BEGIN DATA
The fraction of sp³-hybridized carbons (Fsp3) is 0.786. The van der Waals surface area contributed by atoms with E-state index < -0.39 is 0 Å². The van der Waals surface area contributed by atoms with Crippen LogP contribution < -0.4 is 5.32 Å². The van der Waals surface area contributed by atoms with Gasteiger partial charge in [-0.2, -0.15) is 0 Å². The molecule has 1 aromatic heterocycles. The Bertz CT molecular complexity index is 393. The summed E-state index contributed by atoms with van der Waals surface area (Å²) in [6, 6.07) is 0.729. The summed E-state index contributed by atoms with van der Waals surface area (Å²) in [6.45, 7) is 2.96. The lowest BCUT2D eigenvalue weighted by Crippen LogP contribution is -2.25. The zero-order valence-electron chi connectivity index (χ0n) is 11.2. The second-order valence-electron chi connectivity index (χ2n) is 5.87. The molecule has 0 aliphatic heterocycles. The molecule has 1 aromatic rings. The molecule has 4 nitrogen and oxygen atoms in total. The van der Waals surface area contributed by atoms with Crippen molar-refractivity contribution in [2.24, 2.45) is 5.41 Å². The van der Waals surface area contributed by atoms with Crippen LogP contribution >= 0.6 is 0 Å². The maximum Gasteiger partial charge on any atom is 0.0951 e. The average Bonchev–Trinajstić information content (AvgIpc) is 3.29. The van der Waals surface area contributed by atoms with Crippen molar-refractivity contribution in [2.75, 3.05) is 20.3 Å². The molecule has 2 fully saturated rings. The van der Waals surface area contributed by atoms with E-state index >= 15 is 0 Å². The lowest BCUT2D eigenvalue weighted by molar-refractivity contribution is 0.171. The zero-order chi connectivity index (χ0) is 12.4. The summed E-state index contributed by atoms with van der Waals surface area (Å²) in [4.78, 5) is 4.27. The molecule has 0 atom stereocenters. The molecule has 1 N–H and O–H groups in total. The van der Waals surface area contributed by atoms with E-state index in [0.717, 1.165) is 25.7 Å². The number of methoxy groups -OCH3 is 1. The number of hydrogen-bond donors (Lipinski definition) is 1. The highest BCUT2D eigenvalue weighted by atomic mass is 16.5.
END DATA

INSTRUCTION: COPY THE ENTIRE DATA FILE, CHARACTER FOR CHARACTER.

The fraction of sp³-hybridized carbons (Fsp3) is 0.786. The van der Waals surface area contributed by atoms with E-state index < -0.39 is 0 Å². The van der Waals surface area contributed by atoms with Crippen LogP contribution < -0.4 is 5.32 Å². The van der Waals surface area contributed by atoms with Gasteiger partial charge in [-0.2, -0.15) is 0 Å². The molecule has 1 aromatic heterocycles. The Bertz CT molecular complexity index is 393. The summed E-state index contributed by atoms with van der Waals surface area (Å²) in [6, 6.07) is 0.729. The summed E-state index contributed by atoms with van der Waals surface area (Å²) in [6.45, 7) is 2.96. The lowest BCUT2D eigenvalue weighted by Crippen LogP contribution is -2.25. The zero-order valence-electron chi connectivity index (χ0n) is 11.2. The second-order valence-electron chi connectivity index (χ2n) is 5.87. The molecule has 0 aliphatic heterocycles. The molecule has 1 aromatic rings. The molecule has 4 nitrogen and oxygen atoms in total. The van der Waals surface area contributed by atoms with Crippen molar-refractivity contribution in [2.24, 2.45) is 5.41 Å². The van der Waals surface area contributed by atoms with Crippen LogP contribution >= 0.6 is 0 Å². The maximum Gasteiger partial charge on any atom is 0.0951 e. The average Bonchev–Trinajstić information content (AvgIpc) is 3.29. The van der Waals surface area contributed by atoms with Crippen molar-refractivity contribution in [2.75, 3.05) is 20.3 Å². The molecule has 2 fully saturated rings. The van der Waals surface area contributed by atoms with E-state index >= 15 is 0 Å². The lowest BCUT2D eigenvalue weighted by molar-refractivity contribution is 0.171. The zero-order chi connectivity index (χ0) is 12.4. The summed E-state index contributed by atoms with van der Waals surface area (Å²) in [4.78, 5) is 4.27. The molecule has 0 atom stereocenters. The molecule has 1 N–H and O–H groups in total. The van der Waals surface area contributed by atoms with E-state index in [0.717, 1.165) is 25.7 Å². The number of methoxy groups -OCH3 is 1. The number of hydrogen-bond donors (Lipinski definition) is 1. The highest BCUT2D eigenvalue weighted by atomic mass is 16.5.